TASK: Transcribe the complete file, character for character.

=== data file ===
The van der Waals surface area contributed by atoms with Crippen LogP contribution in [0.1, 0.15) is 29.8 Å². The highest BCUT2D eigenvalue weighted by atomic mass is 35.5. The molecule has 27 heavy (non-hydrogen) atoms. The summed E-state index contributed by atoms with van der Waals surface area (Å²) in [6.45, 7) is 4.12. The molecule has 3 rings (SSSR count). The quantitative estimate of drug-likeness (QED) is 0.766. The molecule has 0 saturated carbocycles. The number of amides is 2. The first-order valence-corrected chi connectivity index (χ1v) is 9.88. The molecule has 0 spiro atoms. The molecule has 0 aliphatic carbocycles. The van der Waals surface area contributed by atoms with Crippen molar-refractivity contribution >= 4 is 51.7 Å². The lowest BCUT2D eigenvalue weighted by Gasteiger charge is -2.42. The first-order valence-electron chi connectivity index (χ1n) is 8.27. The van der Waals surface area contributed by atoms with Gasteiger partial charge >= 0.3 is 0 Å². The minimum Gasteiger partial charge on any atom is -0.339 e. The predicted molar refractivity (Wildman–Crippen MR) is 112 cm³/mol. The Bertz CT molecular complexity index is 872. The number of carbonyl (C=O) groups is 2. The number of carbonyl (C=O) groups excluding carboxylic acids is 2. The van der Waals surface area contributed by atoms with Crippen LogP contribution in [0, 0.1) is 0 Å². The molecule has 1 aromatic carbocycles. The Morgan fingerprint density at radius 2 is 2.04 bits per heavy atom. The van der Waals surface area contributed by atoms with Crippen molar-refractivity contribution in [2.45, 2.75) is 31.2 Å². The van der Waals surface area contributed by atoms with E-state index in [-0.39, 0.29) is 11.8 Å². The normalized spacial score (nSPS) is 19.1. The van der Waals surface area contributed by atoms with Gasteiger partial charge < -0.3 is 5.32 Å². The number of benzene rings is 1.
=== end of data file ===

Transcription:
The van der Waals surface area contributed by atoms with Crippen LogP contribution in [0.1, 0.15) is 29.8 Å². The highest BCUT2D eigenvalue weighted by atomic mass is 35.5. The molecule has 27 heavy (non-hydrogen) atoms. The summed E-state index contributed by atoms with van der Waals surface area (Å²) in [6.45, 7) is 4.12. The molecule has 3 rings (SSSR count). The quantitative estimate of drug-likeness (QED) is 0.766. The molecule has 0 saturated carbocycles. The number of amides is 2. The first-order valence-corrected chi connectivity index (χ1v) is 9.88. The molecule has 0 spiro atoms. The molecule has 0 aliphatic carbocycles. The van der Waals surface area contributed by atoms with Crippen molar-refractivity contribution >= 4 is 51.7 Å². The lowest BCUT2D eigenvalue weighted by Gasteiger charge is -2.42. The first-order valence-electron chi connectivity index (χ1n) is 8.27. The van der Waals surface area contributed by atoms with Gasteiger partial charge >= 0.3 is 0 Å². The minimum Gasteiger partial charge on any atom is -0.339 e. The predicted molar refractivity (Wildman–Crippen MR) is 112 cm³/mol. The Bertz CT molecular complexity index is 872. The number of carbonyl (C=O) groups is 2. The number of carbonyl (C=O) groups excluding carboxylic acids is 2. The van der Waals surface area contributed by atoms with Crippen LogP contribution in [0, 0.1) is 0 Å². The molecule has 1 aromatic carbocycles. The Morgan fingerprint density at radius 2 is 2.04 bits per heavy atom. The van der Waals surface area contributed by atoms with Crippen molar-refractivity contribution in [2.45, 2.75) is 31.2 Å². The van der Waals surface area contributed by atoms with E-state index in [-0.39, 0.29) is 11.8 Å². The normalized spacial score (nSPS) is 19.1. The van der Waals surface area contributed by atoms with Gasteiger partial charge < -0.3 is 5.32 Å². The number of benzene rings is 1.